A modest film tackling a theme of huge import, namely the role of whistleblowers, “Reality” has that title because it describes the FBI interrogation, in her home, of Reality Leigh Winner, an airforce veteran working as translator for the NSA. Fascinatingly, all the dialogue in the film comes verbatim from transcripts, requiring fancy cinematographic effects to blank out the blacked-out redacted segments. The veteran was being grilled because of a report on Russian hacking of the 2016 U.S. election outcome being leaked to the press. Sydney Sweeney is fabulous in the lead role, conveying the slow buildup of terror as she realizes what she has courted. Josh Hamilton and Marchant Davis are also moment-by-moment brilliant as the FBI investigators. The moral dimensions of a “good” person taunted beyond resistance by evil uncovered but not publicized are subtly drawn out. Reality does strike one as an oddity but a most welcome one.
Season 1 of The Bear was a rambunctious revelation (see my review). What staggers me is that Season 2 surpasses it in every respect and must count as this year’s most outstanding TV show, even ahead of the final season of Succession. You all know the idea behind Season 1: Carmen “Carmy” Berzatto (played in transcendent style by Jeremy Allen White) (I’m told young folks think he’s amazingly sexy in his hangdog way) returns from New York, where he was a top chef, to run the family Chicago sandwich joint (“The Beef”) after his brother suicides. Season 1 is profane, relentless chaos. Well, Season 2 uses its ten episodes (two more than Season 1’s) to tell a slightly different story, how Carmy and Syd, that is, Sydney his sou-chef (also wonderfully played by Ayo Edebiri), team up and extract an uncle’s capital to launch a fine dining restaurant, one they hope to be of Michelin star level. The season sees a countdown toward launch night, mostly a series of disasters or obstacles. The food scenes and menus, no doubt heavily influenced the show’s “culinary producer,” Christopher Storer’s sister, Courtney, are presented in loving glory. Christopher Storey is not afraid to slow down and, for example, spend a full hour (most episodes are half that length) on an explosive family flashback scene. Each scene counts down, with screeching tension, toward the climax of opening night, and the final scene … no spoilers, but it shocks and startles and concludes in true fashion. This viewer, who is decidedly unsentimental, began to view Season 2 as a paean to obsessive, magnificent achievement, and my tears flowed throughout but so, so freely in Episode 10. You heard it: The Bear is this year’s go-to season.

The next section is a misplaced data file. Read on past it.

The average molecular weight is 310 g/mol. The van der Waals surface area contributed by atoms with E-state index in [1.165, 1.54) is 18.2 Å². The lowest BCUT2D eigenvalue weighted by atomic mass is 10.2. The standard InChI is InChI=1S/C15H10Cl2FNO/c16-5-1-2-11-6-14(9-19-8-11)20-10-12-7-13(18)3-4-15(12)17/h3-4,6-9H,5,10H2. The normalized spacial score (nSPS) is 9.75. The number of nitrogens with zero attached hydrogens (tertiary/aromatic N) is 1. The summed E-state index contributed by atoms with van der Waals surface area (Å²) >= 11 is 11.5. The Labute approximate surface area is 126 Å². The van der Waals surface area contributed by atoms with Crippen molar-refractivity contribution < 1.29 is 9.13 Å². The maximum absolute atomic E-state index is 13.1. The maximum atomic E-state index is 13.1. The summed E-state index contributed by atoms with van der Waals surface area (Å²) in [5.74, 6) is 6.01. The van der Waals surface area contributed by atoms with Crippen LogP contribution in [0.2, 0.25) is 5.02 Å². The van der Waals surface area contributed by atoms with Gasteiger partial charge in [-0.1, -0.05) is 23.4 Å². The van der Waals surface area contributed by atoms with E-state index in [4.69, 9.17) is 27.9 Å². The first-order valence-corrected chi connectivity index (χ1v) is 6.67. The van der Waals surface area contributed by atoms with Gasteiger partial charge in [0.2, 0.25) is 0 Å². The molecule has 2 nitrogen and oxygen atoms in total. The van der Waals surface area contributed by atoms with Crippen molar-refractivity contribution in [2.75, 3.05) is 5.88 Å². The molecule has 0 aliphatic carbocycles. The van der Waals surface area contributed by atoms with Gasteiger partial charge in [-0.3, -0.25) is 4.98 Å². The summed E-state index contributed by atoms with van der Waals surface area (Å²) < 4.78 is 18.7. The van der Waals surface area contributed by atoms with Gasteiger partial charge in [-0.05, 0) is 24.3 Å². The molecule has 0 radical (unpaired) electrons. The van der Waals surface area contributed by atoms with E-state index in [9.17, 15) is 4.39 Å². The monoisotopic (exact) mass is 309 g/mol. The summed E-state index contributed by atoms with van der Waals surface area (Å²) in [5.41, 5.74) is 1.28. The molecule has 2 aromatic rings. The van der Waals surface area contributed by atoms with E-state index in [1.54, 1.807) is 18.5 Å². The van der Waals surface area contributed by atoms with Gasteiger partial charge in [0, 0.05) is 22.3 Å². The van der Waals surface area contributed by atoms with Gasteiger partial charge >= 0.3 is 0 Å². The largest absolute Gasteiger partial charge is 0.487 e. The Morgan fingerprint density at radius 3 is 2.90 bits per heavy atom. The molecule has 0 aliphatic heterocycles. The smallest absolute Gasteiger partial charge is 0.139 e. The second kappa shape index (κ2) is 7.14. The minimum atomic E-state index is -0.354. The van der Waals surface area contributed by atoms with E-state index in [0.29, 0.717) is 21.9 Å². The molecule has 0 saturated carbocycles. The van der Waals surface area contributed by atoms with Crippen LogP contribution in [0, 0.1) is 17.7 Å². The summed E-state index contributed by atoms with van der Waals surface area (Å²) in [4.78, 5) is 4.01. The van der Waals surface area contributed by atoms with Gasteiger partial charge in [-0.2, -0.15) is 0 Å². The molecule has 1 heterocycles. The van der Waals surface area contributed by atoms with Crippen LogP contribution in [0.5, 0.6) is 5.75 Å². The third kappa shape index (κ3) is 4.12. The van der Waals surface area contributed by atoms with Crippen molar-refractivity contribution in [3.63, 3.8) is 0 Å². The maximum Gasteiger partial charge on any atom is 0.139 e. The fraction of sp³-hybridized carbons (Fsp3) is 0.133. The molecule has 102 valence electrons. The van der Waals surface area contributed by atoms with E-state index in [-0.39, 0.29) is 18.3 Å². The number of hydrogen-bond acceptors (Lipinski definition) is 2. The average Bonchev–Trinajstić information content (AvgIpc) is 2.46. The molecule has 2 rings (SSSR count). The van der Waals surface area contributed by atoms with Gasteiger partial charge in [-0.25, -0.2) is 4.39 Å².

Don Watson, a writer of rare clarity and expressiveness, has penned his master work with The Passion of Private White. It relates the story of Neville White, an anthropologist (and mate of Watson), who in 1974 begins working in a non-urban indigenous community in harsh Arnhem Land country. Watson frames the tale as the PTSD-style blowback from White’s Vietnam War combat stints, as a way for the anthropologist to channel his huge energy and perfectionism and his “passion” for his indigenous friends. Over nearly half a century since, the community of Donydji has waxed and waned, and changed, and throughout, White has been there recording their lives, their language, their stories of Country, but also advocating for them and providing assistance. A core step in the narrative is when White assembles teams of his war veteran friends to make annual pilgrimages to Donydji to build and clean and grow, in other words, to be of service to the community. The author lovingly sets out the entire history of colonisation of Arnhem Land, the arc of ups and downs of Neville White’s efforts, amidst a period when Aboriginal/indigenous affairs underwent huge political shifts. We, the reader, get to know Tom, the community’s leader, and Christopher, the wrecker, and Ricky the apprentice mechanic, plus a cast of dozens. We witness the rank incompetence of all forms of oversight, from the missions to the miners to the bureaucrats. Throughout, the author provides cogent, intellectual coverage of the issues, at the same time as building a nuanced portrayal of White, a hero by any other name. Important and brilliant … read The Passion of Private White, please.